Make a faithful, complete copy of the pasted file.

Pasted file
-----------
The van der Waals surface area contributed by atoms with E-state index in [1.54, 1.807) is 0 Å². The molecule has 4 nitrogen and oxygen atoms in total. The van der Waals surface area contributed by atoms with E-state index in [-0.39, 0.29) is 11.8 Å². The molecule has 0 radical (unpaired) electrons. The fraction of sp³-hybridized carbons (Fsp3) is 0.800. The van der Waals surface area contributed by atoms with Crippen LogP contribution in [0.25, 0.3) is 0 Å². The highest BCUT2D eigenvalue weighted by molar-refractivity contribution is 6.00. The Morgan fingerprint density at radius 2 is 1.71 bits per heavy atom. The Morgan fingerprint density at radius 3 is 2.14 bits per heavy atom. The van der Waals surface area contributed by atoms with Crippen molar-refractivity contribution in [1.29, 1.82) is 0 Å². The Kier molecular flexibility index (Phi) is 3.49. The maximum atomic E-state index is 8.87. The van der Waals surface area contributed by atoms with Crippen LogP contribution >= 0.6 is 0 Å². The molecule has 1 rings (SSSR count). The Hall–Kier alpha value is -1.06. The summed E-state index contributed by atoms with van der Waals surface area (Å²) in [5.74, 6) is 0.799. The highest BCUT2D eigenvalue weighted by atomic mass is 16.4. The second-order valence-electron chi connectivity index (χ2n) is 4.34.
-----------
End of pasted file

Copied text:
The van der Waals surface area contributed by atoms with E-state index in [1.54, 1.807) is 0 Å². The molecule has 4 nitrogen and oxygen atoms in total. The van der Waals surface area contributed by atoms with E-state index in [-0.39, 0.29) is 11.8 Å². The molecule has 0 radical (unpaired) electrons. The fraction of sp³-hybridized carbons (Fsp3) is 0.800. The van der Waals surface area contributed by atoms with Crippen LogP contribution in [0.25, 0.3) is 0 Å². The highest BCUT2D eigenvalue weighted by molar-refractivity contribution is 6.00. The Morgan fingerprint density at radius 2 is 1.71 bits per heavy atom. The Morgan fingerprint density at radius 3 is 2.14 bits per heavy atom. The van der Waals surface area contributed by atoms with Crippen molar-refractivity contribution in [1.29, 1.82) is 0 Å². The Kier molecular flexibility index (Phi) is 3.49. The maximum atomic E-state index is 8.87. The van der Waals surface area contributed by atoms with Crippen LogP contribution >= 0.6 is 0 Å². The molecule has 1 rings (SSSR count). The Hall–Kier alpha value is -1.06. The summed E-state index contributed by atoms with van der Waals surface area (Å²) in [5.74, 6) is 0.799. The highest BCUT2D eigenvalue weighted by atomic mass is 16.4. The second-order valence-electron chi connectivity index (χ2n) is 4.34.